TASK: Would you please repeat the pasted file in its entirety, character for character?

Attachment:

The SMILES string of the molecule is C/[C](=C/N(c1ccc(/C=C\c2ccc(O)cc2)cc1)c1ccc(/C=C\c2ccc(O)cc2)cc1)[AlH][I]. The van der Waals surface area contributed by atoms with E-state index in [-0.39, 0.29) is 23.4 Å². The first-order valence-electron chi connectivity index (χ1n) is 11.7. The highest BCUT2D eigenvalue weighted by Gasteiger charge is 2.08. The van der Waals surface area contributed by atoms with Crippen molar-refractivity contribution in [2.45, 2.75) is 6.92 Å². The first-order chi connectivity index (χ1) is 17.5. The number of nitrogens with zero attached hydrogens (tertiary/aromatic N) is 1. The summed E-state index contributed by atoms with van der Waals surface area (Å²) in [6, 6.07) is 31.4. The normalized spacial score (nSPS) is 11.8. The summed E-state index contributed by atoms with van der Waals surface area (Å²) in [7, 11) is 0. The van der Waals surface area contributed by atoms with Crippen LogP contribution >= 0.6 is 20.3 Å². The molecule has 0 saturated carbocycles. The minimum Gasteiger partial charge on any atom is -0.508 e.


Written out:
The SMILES string of the molecule is C/[C](=C/N(c1ccc(/C=C\c2ccc(O)cc2)cc1)c1ccc(/C=C\c2ccc(O)cc2)cc1)[AlH][I]. The van der Waals surface area contributed by atoms with E-state index in [-0.39, 0.29) is 23.4 Å². The first-order valence-electron chi connectivity index (χ1n) is 11.7. The highest BCUT2D eigenvalue weighted by Gasteiger charge is 2.08. The van der Waals surface area contributed by atoms with Crippen molar-refractivity contribution in [2.45, 2.75) is 6.92 Å². The first-order chi connectivity index (χ1) is 17.5. The number of nitrogens with zero attached hydrogens (tertiary/aromatic N) is 1. The summed E-state index contributed by atoms with van der Waals surface area (Å²) in [6, 6.07) is 31.4. The normalized spacial score (nSPS) is 11.8. The summed E-state index contributed by atoms with van der Waals surface area (Å²) in [7, 11) is 0. The van der Waals surface area contributed by atoms with Crippen LogP contribution >= 0.6 is 20.3 Å². The molecule has 0 saturated carbocycles. The minimum Gasteiger partial charge on any atom is -0.508 e.